TODAY | March 20, 2014
>> i want to bring in bob hager, who unfortunately had to cover dozens of air disasters in his career. good morning. let's start with what tom talked about, seeing something on a satellite image and finding it in a vast image are two very different things and this image was taken four days ago.
>> this is a sliver of hope. so far we've had so little to go on and you need some hard evidence. i mean, if this at least points us in the area where they should be searching, this is great.
>> it's a matter of working backwards. first the four days to the satellite image . i imagine they have to calculate currents and winds. and even if they found the pieces of debris, then you got to go back eight days because something's been floating in the ocean for 12 days now.
>> and what you may see on the surface, if it is a piece of the plane, a wing, et cetera , it's going to be skin floating on the top. what they really need are black boxes . everyone has to be patient here. it going to take ships to get there so we know whether this is even a piece of the plane. it a sliver of hope.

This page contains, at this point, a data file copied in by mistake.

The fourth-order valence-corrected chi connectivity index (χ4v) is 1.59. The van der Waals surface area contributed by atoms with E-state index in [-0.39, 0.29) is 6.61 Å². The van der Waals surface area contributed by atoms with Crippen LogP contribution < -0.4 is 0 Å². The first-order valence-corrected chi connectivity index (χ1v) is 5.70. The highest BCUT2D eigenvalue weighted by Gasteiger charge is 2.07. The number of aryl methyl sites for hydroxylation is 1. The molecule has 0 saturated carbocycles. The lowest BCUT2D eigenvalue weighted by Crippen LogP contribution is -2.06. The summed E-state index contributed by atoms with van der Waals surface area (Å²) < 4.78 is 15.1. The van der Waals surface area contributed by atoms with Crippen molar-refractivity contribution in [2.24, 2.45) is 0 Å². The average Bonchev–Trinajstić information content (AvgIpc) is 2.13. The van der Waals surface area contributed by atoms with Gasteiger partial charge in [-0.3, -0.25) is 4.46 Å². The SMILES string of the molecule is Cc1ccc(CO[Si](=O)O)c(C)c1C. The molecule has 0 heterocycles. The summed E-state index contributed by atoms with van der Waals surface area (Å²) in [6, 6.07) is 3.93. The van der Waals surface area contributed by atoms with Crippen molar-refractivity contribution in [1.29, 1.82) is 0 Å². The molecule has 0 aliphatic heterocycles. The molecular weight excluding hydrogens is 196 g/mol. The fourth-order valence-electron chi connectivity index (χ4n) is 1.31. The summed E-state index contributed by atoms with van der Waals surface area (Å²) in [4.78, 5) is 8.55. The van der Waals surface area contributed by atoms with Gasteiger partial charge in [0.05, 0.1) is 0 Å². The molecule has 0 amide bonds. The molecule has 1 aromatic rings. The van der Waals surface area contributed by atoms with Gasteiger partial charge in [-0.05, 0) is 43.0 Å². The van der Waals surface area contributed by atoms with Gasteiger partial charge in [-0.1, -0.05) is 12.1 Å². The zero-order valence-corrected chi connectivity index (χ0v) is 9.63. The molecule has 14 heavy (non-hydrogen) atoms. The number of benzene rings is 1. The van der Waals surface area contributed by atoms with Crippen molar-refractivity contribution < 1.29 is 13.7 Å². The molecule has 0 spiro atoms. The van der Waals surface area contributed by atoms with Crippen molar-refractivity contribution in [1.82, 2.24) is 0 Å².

>> we know where the plane took off from, we know it made a left turn and then there are question marks as to where it went from there. if this debris is from 370 and it is located somewhere off the western coast, southwestern coast of australia, does it shed any light, bob, on what happened in the final hours of that flight?
>> not really. all it tells you is the plane after it got out into the indian ocean went probably south but in a straight line after it went. so the pilot is not putting in a lot of input, or whoever is running this plane, it goes in a straight line and went until it ran out of fool.
>> the black box will only ping under the water for 30 days and these are waters of extraordinary depth.
>> they really are. but there have been cases where they've hauled things up from two and even three miles down. so they can do that. what you have to do next if you find this is the spot is go